This piano performance technique was very dependant on the relevant type of the piano mechanic action . It may not be possible to apply the same performance technique for the good result, or the same finger and wrist technique to the different instruments from the ages of Bach, Mozart, Beethoven, Liszt, Busoni or Rachmaninoff.

As witnessed by C.A Martienssen, his fingers were that strong, that he was able to break a single granule of sugar for fun by just one dazzling hit of the fourth finger.

Busoni masterly used piano pedals in an unusual way for us and his contemporaries; left pedal only, both pedals at the same time ,more direct than delayed pedal, half and quoter pedal, pedal tremolo, and large parts of the music with no pedal at all. Sometimes Busoni was accused of mixing different harmonies on the same sustain pedal as a colour, but not harmonically.

The application of over holding, overlapping harmonic sounds was evidently used by Busoni at Duo Art piano roll recordings.

Busoni never played the composer, he always played himself and every time differently. If you listen carefully to Busoni’s recordings, you would never hear Bach, Mozart, Beethoven, Chopin, Liszt, as this music sounds today . Busoni Art Rolls is a very well prepared improvisation in the style of Busoni-Bach, Busoni-Mozart, Busoni-Beethoven, Busoni Chopin, Busoni Liszt.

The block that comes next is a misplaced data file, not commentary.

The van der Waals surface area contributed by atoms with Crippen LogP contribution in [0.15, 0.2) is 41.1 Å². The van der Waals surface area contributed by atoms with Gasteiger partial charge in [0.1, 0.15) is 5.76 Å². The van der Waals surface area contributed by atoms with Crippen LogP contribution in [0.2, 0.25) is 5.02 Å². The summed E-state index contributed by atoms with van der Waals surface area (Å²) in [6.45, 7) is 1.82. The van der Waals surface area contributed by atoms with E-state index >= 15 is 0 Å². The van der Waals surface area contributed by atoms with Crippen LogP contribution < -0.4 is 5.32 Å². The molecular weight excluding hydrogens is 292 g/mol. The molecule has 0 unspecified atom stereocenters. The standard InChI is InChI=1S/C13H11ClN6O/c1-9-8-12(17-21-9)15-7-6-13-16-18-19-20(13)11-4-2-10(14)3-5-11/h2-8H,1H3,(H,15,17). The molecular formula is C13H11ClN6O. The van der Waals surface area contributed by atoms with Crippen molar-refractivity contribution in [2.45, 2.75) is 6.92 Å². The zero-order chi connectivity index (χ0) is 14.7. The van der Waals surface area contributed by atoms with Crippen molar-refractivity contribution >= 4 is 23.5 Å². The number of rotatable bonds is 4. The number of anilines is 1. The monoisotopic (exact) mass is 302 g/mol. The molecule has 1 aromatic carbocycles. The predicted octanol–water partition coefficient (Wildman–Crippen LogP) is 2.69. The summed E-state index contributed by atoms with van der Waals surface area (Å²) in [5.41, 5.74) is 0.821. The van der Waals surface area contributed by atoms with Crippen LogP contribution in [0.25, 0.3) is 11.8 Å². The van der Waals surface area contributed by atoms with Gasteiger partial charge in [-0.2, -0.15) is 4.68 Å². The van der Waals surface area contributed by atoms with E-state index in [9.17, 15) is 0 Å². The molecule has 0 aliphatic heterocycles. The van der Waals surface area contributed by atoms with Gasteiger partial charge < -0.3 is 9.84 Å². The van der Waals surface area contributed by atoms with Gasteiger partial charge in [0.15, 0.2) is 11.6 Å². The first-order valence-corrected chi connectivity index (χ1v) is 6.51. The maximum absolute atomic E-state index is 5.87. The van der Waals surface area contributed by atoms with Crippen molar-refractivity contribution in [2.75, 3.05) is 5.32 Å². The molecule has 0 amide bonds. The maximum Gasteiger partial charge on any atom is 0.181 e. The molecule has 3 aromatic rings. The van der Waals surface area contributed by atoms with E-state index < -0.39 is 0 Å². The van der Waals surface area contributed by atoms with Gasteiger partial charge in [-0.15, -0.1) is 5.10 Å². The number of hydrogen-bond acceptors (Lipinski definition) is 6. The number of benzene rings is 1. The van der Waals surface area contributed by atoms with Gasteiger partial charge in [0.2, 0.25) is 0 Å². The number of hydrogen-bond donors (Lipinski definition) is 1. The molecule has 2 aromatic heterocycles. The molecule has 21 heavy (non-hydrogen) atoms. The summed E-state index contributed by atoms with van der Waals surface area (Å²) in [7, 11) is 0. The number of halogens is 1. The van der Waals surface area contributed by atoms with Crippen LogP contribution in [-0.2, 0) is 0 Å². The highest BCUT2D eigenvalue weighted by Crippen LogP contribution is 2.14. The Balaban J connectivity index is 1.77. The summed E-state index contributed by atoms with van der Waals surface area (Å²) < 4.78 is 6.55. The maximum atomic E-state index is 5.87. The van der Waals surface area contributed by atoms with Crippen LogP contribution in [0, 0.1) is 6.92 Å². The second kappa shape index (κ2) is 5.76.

His transcriptions of J.S Bach were so famous, that both surnames of Bach and Busoni became united in people’s minds, so much so that his wife was referred to as Mrs. Bach-Busoni in New York.

Flexibility of the form details, text cuts, numerous ossia variants, improvisations, prelude introductions was in the piano performance practice well before and after Busoni.

So, why are Busoni’s direct text adjustments, music cuts and speed so shocking for public today?

Alexander Scriabin stated that it is impossible to record adequately music on paper, and furthermore fixed notation is not always the best and only variant of music expression.

According to Busoni:

“Notation, the writing out of compositions, is primarily an ingenious expedient for catching an inspiration, with the purpose of exploiting it later. But notation is to improvisation as the portrait to the living model.